Health Research Web (HRWeb)
is a web-based, interactive platform aimed at improving health, equity and development through research. HRWeb is particularly aimed at research focusing on improving health in low and middle income countries and populations, but it will be useful to high income countries as well.
Health Research Web is a web-based information and management platform and, as a means to that end, also an online community of people interested in building a high-quality information and management system in a spirit of mutual respect and in pursuit of 'health for all' by enabling all who work for health, equity and development through research to find, use and share information needed to achieve their goals. Our inspiration came from a research management information system developed for and with the directorate of Science and Technology - DECIT of the Science, Technology and Strategic Inputs of the Ministry of Health in Brazil.
HRWeb is a growing source of information on the structure, organisation, financing and prioritisation of research for health in and for low and middle income countries. It is not primarily a research database – these can be found elsewhere. Instead, HRWeb's unique contributions are that:
a) it organises global information on research for health from the point of view of low and middle income countries;
b) it captures research system information – enabling countries and institutions to govern and manage health research as an essential aspect of increasing health, equity and development;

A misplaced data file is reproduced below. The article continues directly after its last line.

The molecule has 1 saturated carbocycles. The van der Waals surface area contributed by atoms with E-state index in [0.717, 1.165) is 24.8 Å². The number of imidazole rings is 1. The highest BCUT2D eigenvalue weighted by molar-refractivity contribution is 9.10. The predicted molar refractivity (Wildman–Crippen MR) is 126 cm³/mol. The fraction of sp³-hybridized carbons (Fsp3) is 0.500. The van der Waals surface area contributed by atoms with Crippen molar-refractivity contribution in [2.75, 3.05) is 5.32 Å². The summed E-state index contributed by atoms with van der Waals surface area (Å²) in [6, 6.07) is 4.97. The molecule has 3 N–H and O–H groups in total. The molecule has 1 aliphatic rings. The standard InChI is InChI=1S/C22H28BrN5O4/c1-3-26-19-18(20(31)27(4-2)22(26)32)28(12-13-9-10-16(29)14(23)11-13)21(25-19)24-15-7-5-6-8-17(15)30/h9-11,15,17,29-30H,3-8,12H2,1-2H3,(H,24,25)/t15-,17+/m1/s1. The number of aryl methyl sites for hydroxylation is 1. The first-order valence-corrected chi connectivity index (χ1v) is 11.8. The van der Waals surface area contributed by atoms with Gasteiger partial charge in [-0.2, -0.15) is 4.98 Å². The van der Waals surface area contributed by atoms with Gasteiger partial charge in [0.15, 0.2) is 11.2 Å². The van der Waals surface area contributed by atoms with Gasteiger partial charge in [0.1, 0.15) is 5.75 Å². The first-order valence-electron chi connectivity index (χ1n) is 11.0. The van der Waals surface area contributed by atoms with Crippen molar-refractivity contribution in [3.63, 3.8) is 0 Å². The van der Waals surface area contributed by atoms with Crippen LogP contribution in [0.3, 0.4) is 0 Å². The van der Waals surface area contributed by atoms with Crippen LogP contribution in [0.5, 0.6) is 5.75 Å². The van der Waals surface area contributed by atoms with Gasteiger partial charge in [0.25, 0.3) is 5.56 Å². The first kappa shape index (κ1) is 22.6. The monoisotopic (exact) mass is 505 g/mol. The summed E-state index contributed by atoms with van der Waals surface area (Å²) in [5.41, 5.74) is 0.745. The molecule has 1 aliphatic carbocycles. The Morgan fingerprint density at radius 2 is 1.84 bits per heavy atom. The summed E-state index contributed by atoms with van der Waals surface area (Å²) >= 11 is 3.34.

c) it makes this domain interactive, open to the public – to everyone – not just to research institutions, donors or industry; and
d) it creates a platform that can be used for internal institutional management or for sharing institutional, national or regional data with the world.
Taken together, these contributions aim to provide governments and institutions, in low and middle income countries in particular, with key information they need to optimize the potential of research to improve health and development. It will also increase visibility and accountability of all those engaged in research for health, and provides a source of information to find collaborators or to support capacity building.
Why health research – or – 'research for health'?
Health research is often seen as 'medical' research conducted by white-coated, often grey-haired, experts in expensive laboratories researching drugs for specific diseases. Yet there is so much more to research – to what research can do for health and development. In fact, research is essential not just for increasing understanding, but also for converting knowledge into products and technologies, for making sure that the latter reach the people who need them at the time they need them, for evaluating if everyone who needs these products and technologies has access to them, and to follow up if the health improvements are forthcoming. Research on the health system itself is key to improving its performance in terms of quality, access and responsiveness.
Yet there is even more to research – changing it from 'health research' to 'research for health.' Improving road safety, for example, or understanding how to reduce occupational disease. Demonstrating that simple nutritional interventions can have major impacts on the health of an entire population. Or focusing on social, economic and political causes of disease can help us improve our understanding of improving health and health equity. And, even further, research is not only an activity – it is a state of mind – one in which evidence becomes key to policy making, to the behaviour of individuals and groups, and to increasing accountability of those conducting and governing research to all of us. That is what we call 'research for health'. If you want to know more, please click here.
Why Health Research Web?